North Korea: a disaster in waiting

North Korea: a disaster in waiting

Sometimes one gets the feeling that the world is on the edge of a disaster. One miscalculated adventure by the US or North Korea holds a real prospect of a nuclear confrontation. Where it might end or how it might end is anybody’s guess. But the dreaded nuclear Armageddon is no longer outside the realm of possibility.

The Korean crisis is nothing new, but the current gravity of the issue is unprecedented. At its genesis is the acute fear and paranoia of the ruling Kim dynasty that the US is hell-bent to overthrow the regime. And that the only thing standing in its way is Pyongyang’s growing nuclear deterrence, with the clear signals that North Korea will not hesitate to respond with its nuclear and conventional weaponsto inflict maximum damage on the US and its allies: South Korea and Japan.

To give credence to its intent, Pyongyang has been undertaking more and more nuclear and missile tests. And with the US nuclear armada circling the Korean peninsula, joined by Japanese naval ships and an array of military exercises between the US, South Korea and Japan, one can imagine the fear and hysteria of the Kim regime. If one stretches the imagery a bit further, a real military confrontation between the two sides might not seem improbable.

The US is signalling that it is keeping its options open, diplomatic as well as military, to influence on Pyongyang that, short of denuclearization, it has no real alternative. It is blowing hot and cold, with President Trump keeping up the military pressure reinforced with a recent strong message from Admiral Harry Harris, who heads the US Pacific Command.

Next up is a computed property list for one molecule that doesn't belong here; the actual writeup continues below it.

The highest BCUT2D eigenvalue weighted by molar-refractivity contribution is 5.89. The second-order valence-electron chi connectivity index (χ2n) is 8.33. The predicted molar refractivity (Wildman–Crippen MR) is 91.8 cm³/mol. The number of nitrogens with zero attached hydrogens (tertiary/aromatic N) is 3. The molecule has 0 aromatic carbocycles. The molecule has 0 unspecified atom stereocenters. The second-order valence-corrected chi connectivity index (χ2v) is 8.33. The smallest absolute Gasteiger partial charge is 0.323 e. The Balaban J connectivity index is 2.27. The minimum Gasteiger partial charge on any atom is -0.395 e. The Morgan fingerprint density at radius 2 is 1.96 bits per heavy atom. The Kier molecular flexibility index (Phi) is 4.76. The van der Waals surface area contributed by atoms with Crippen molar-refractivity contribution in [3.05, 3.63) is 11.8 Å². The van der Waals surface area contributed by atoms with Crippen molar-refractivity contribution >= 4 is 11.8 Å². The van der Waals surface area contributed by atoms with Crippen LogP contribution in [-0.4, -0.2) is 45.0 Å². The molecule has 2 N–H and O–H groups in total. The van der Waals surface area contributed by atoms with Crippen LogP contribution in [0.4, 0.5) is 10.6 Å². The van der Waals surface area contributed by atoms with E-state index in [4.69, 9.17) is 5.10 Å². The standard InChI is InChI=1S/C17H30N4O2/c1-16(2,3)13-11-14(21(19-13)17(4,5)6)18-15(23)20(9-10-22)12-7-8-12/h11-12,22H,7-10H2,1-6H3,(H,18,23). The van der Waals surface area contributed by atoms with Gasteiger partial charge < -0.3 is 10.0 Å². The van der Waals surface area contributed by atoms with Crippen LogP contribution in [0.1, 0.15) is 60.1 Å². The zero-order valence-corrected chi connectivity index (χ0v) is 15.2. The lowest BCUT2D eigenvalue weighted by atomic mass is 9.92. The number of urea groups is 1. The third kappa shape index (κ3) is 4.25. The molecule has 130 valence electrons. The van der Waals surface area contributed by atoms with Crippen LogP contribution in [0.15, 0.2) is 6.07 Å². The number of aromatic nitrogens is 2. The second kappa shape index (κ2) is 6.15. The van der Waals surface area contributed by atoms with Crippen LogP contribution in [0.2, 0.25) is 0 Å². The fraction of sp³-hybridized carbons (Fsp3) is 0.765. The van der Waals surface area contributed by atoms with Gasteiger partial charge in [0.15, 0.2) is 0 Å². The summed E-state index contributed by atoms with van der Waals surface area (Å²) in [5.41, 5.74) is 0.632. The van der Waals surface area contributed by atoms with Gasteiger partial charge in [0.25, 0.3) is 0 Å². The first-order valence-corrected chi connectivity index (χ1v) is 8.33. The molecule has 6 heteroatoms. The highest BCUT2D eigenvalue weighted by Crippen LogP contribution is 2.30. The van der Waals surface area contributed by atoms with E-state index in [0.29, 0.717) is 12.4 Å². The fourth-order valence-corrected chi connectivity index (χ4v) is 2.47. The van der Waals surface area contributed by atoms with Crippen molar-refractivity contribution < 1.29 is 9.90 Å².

He reportedly said, “In confronting the reckless North Korean regime, it’s critical that we’re guided by a strong sense of resolve.” While conceding that North Korean retaliation to any US strike could cause many casualties in South Korea, he added that there was the risk “of a lot more Koreans, Japanese and Americans dying if North Korea achieves its nuclear aims and does what [North Korea] has said it’s going to do.” In other words, going by what Admiral Harris said, a pre-emptive strike against North Korea, admittedly with its many resultant casualties, might be preferable to letting North Korea perfect its nuclear and missile arsenal.

However, even to consider such a war is beyond any rational thinking, with hundreds of thousands, if not millions, dying from it. And when this is posited with Pyongyang’s declaration that it would react to “a total war” with the United States with a nuclear war – it is sheer madness.

An important part of the US strategy is to ramp up the pressure on China to bring the Kim regime to its senses by denying it fuel, food and trade outlets. China appears to be tightening some of the screws but, according to reports, the trade between the two countries has actually gone up. Beijing seems to be assuring Washington that it is doing all it can whilecounselling restraint on the US, fearing that matters could easily get out of control with disastrous consequences. It favours negotiations and is seeking to prevail on the US to move away from military manoeuvres with South Korea and Japan that appear to Pyongyang as part of an imminent attack on the country.